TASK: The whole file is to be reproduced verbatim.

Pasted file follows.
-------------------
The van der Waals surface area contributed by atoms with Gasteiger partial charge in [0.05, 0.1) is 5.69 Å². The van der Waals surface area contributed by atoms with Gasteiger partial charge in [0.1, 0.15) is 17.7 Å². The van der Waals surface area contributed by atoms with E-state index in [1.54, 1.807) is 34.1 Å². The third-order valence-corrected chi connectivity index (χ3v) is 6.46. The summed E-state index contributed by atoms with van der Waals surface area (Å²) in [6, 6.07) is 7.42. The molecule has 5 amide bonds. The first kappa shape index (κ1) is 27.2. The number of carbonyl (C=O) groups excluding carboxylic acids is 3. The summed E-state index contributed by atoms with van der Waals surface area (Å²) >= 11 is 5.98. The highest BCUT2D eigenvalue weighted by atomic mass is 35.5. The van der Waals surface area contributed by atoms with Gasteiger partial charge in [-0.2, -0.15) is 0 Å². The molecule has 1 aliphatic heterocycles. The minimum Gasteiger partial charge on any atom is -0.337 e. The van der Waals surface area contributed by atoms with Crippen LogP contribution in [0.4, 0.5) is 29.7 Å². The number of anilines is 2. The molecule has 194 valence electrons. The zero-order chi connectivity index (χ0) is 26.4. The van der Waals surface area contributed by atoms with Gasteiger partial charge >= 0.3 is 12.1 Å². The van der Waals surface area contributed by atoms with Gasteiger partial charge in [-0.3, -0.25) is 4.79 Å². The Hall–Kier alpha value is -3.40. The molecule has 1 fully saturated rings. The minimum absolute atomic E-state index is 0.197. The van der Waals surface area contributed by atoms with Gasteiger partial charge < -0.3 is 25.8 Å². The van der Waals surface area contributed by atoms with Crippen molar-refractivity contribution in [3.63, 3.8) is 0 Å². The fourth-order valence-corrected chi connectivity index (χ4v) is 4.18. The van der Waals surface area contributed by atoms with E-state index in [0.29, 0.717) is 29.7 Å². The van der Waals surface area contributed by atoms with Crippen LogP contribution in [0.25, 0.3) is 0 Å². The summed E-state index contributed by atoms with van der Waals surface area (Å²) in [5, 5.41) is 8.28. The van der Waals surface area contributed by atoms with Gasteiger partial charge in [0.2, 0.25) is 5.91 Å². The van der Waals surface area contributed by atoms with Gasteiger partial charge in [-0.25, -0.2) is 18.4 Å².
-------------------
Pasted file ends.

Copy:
The van der Waals surface area contributed by atoms with Gasteiger partial charge in [0.05, 0.1) is 5.69 Å². The van der Waals surface area contributed by atoms with Gasteiger partial charge in [0.1, 0.15) is 17.7 Å². The van der Waals surface area contributed by atoms with E-state index in [1.54, 1.807) is 34.1 Å². The third-order valence-corrected chi connectivity index (χ3v) is 6.46. The summed E-state index contributed by atoms with van der Waals surface area (Å²) in [6, 6.07) is 7.42. The molecule has 5 amide bonds. The first kappa shape index (κ1) is 27.2. The number of carbonyl (C=O) groups excluding carboxylic acids is 3. The summed E-state index contributed by atoms with van der Waals surface area (Å²) >= 11 is 5.98. The highest BCUT2D eigenvalue weighted by atomic mass is 35.5. The van der Waals surface area contributed by atoms with Gasteiger partial charge in [-0.2, -0.15) is 0 Å². The molecule has 1 aliphatic heterocycles. The minimum Gasteiger partial charge on any atom is -0.337 e. The van der Waals surface area contributed by atoms with Crippen LogP contribution in [0.4, 0.5) is 29.7 Å². The number of anilines is 2. The molecule has 194 valence electrons. The zero-order chi connectivity index (χ0) is 26.4. The van der Waals surface area contributed by atoms with Gasteiger partial charge >= 0.3 is 12.1 Å². The van der Waals surface area contributed by atoms with Gasteiger partial charge in [-0.3, -0.25) is 4.79 Å². The Hall–Kier alpha value is -3.40. The molecule has 1 fully saturated rings. The minimum absolute atomic E-state index is 0.197. The van der Waals surface area contributed by atoms with Gasteiger partial charge < -0.3 is 25.8 Å². The van der Waals surface area contributed by atoms with Crippen molar-refractivity contribution in [3.63, 3.8) is 0 Å². The fourth-order valence-corrected chi connectivity index (χ4v) is 4.18. The van der Waals surface area contributed by atoms with E-state index in [0.29, 0.717) is 29.7 Å². The van der Waals surface area contributed by atoms with Crippen LogP contribution in [0.25, 0.3) is 0 Å². The summed E-state index contributed by atoms with van der Waals surface area (Å²) in [5, 5.41) is 8.28. The van der Waals surface area contributed by atoms with Gasteiger partial charge in [0.2, 0.25) is 5.91 Å². The van der Waals surface area contributed by atoms with Gasteiger partial charge in [-0.25, -0.2) is 18.4 Å².